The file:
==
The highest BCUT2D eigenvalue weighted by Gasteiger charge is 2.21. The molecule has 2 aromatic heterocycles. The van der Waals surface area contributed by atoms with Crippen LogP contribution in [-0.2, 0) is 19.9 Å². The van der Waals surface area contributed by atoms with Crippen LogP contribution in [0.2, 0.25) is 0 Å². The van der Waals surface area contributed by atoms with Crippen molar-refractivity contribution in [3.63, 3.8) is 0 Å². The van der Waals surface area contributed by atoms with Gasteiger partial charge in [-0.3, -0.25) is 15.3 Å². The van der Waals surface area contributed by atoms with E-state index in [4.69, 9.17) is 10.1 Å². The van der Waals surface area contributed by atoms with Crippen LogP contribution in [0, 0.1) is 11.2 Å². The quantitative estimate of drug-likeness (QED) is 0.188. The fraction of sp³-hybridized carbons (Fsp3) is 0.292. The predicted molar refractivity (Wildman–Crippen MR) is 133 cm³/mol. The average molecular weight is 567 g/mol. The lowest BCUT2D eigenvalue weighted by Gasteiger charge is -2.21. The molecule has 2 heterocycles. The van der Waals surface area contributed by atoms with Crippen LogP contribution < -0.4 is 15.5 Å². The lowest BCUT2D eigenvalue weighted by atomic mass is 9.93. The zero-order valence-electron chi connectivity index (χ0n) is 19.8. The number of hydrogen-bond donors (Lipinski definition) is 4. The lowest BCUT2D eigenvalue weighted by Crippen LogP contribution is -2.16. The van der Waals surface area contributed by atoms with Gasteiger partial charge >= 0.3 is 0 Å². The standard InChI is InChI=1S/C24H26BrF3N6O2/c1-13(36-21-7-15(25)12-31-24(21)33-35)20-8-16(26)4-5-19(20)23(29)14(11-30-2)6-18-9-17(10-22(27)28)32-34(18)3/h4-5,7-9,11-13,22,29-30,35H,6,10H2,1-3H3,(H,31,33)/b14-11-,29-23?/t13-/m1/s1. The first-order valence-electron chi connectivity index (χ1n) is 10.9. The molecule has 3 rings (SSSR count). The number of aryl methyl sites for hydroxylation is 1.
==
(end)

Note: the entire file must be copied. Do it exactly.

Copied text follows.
The highest BCUT2D eigenvalue weighted by Gasteiger charge is 2.21. The molecule has 2 aromatic heterocycles. The van der Waals surface area contributed by atoms with Crippen LogP contribution in [-0.2, 0) is 19.9 Å². The van der Waals surface area contributed by atoms with Crippen LogP contribution in [0.2, 0.25) is 0 Å². The van der Waals surface area contributed by atoms with Crippen molar-refractivity contribution in [3.63, 3.8) is 0 Å². The van der Waals surface area contributed by atoms with Gasteiger partial charge in [-0.3, -0.25) is 15.3 Å². The van der Waals surface area contributed by atoms with E-state index in [4.69, 9.17) is 10.1 Å². The van der Waals surface area contributed by atoms with Crippen LogP contribution in [0, 0.1) is 11.2 Å². The quantitative estimate of drug-likeness (QED) is 0.188. The fraction of sp³-hybridized carbons (Fsp3) is 0.292. The predicted molar refractivity (Wildman–Crippen MR) is 133 cm³/mol. The average molecular weight is 567 g/mol. The lowest BCUT2D eigenvalue weighted by Gasteiger charge is -2.21. The molecule has 2 heterocycles. The van der Waals surface area contributed by atoms with Crippen LogP contribution < -0.4 is 15.5 Å². The lowest BCUT2D eigenvalue weighted by atomic mass is 9.93. The zero-order valence-electron chi connectivity index (χ0n) is 19.8. The number of hydrogen-bond donors (Lipinski definition) is 4. The lowest BCUT2D eigenvalue weighted by Crippen LogP contribution is -2.16. The van der Waals surface area contributed by atoms with Gasteiger partial charge >= 0.3 is 0 Å². The standard InChI is InChI=1S/C24H26BrF3N6O2/c1-13(36-21-7-15(25)12-31-24(21)33-35)20-8-16(26)4-5-19(20)23(29)14(11-30-2)6-18-9-17(10-22(27)28)32-34(18)3/h4-5,7-9,11-13,22,29-30,35H,6,10H2,1-3H3,(H,31,33)/b14-11-,29-23?/t13-/m1/s1. The first-order valence-electron chi connectivity index (χ1n) is 10.9. The molecule has 3 rings (SSSR count). The number of aryl methyl sites for hydroxylation is 1.